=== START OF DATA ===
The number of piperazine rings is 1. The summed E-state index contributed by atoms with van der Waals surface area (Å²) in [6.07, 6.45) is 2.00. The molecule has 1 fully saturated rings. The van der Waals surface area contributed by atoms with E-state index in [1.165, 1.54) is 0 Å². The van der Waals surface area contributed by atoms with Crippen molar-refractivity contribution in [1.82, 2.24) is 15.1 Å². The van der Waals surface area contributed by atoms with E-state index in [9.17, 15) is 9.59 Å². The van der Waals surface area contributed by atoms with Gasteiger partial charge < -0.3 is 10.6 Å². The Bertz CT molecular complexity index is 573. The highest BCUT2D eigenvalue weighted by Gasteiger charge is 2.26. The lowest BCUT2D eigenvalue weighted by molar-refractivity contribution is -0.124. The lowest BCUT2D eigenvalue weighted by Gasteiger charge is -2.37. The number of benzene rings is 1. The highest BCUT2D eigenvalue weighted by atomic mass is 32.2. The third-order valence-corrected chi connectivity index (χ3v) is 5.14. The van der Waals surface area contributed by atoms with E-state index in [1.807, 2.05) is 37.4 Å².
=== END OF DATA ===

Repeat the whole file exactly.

The number of piperazine rings is 1. The summed E-state index contributed by atoms with van der Waals surface area (Å²) in [6.07, 6.45) is 2.00. The molecule has 1 fully saturated rings. The van der Waals surface area contributed by atoms with E-state index in [1.165, 1.54) is 0 Å². The van der Waals surface area contributed by atoms with Crippen molar-refractivity contribution in [1.82, 2.24) is 15.1 Å². The van der Waals surface area contributed by atoms with E-state index in [9.17, 15) is 9.59 Å². The van der Waals surface area contributed by atoms with Gasteiger partial charge < -0.3 is 10.6 Å². The Bertz CT molecular complexity index is 573. The highest BCUT2D eigenvalue weighted by Gasteiger charge is 2.26. The lowest BCUT2D eigenvalue weighted by molar-refractivity contribution is -0.124. The lowest BCUT2D eigenvalue weighted by Gasteiger charge is -2.37. The number of benzene rings is 1. The highest BCUT2D eigenvalue weighted by atomic mass is 32.2. The third-order valence-corrected chi connectivity index (χ3v) is 5.14. The van der Waals surface area contributed by atoms with E-state index in [1.807, 2.05) is 37.4 Å².